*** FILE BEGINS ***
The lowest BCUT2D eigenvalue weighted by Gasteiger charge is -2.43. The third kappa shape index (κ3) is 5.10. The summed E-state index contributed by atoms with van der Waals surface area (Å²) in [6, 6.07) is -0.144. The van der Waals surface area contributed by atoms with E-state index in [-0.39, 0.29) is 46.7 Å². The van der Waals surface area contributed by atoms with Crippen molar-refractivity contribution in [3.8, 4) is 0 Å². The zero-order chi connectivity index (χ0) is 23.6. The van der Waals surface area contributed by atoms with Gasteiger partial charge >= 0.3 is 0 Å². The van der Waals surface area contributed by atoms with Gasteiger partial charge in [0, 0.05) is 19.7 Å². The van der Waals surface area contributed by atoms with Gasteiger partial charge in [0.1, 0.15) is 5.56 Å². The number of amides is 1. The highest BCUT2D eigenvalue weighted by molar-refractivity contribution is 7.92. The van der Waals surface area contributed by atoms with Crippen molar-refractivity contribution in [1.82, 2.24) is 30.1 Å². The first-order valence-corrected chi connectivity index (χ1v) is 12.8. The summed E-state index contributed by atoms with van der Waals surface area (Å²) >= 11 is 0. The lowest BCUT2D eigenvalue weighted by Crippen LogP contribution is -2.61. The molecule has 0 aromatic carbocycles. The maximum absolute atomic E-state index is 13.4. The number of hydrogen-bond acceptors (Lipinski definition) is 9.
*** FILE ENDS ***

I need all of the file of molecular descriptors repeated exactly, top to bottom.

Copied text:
The lowest BCUT2D eigenvalue weighted by Gasteiger charge is -2.43. The third kappa shape index (κ3) is 5.10. The summed E-state index contributed by atoms with van der Waals surface area (Å²) in [6, 6.07) is -0.144. The van der Waals surface area contributed by atoms with E-state index in [-0.39, 0.29) is 46.7 Å². The van der Waals surface area contributed by atoms with Crippen molar-refractivity contribution in [3.8, 4) is 0 Å². The zero-order chi connectivity index (χ0) is 23.6. The van der Waals surface area contributed by atoms with Gasteiger partial charge >= 0.3 is 0 Å². The van der Waals surface area contributed by atoms with Gasteiger partial charge in [0, 0.05) is 19.7 Å². The van der Waals surface area contributed by atoms with Gasteiger partial charge in [0.1, 0.15) is 5.56 Å². The number of amides is 1. The highest BCUT2D eigenvalue weighted by molar-refractivity contribution is 7.92. The van der Waals surface area contributed by atoms with Crippen molar-refractivity contribution in [1.82, 2.24) is 30.1 Å². The first-order valence-corrected chi connectivity index (χ1v) is 12.8. The summed E-state index contributed by atoms with van der Waals surface area (Å²) >= 11 is 0. The lowest BCUT2D eigenvalue weighted by Crippen LogP contribution is -2.61. The molecule has 0 aromatic carbocycles. The maximum absolute atomic E-state index is 13.4. The number of hydrogen-bond acceptors (Lipinski definition) is 9.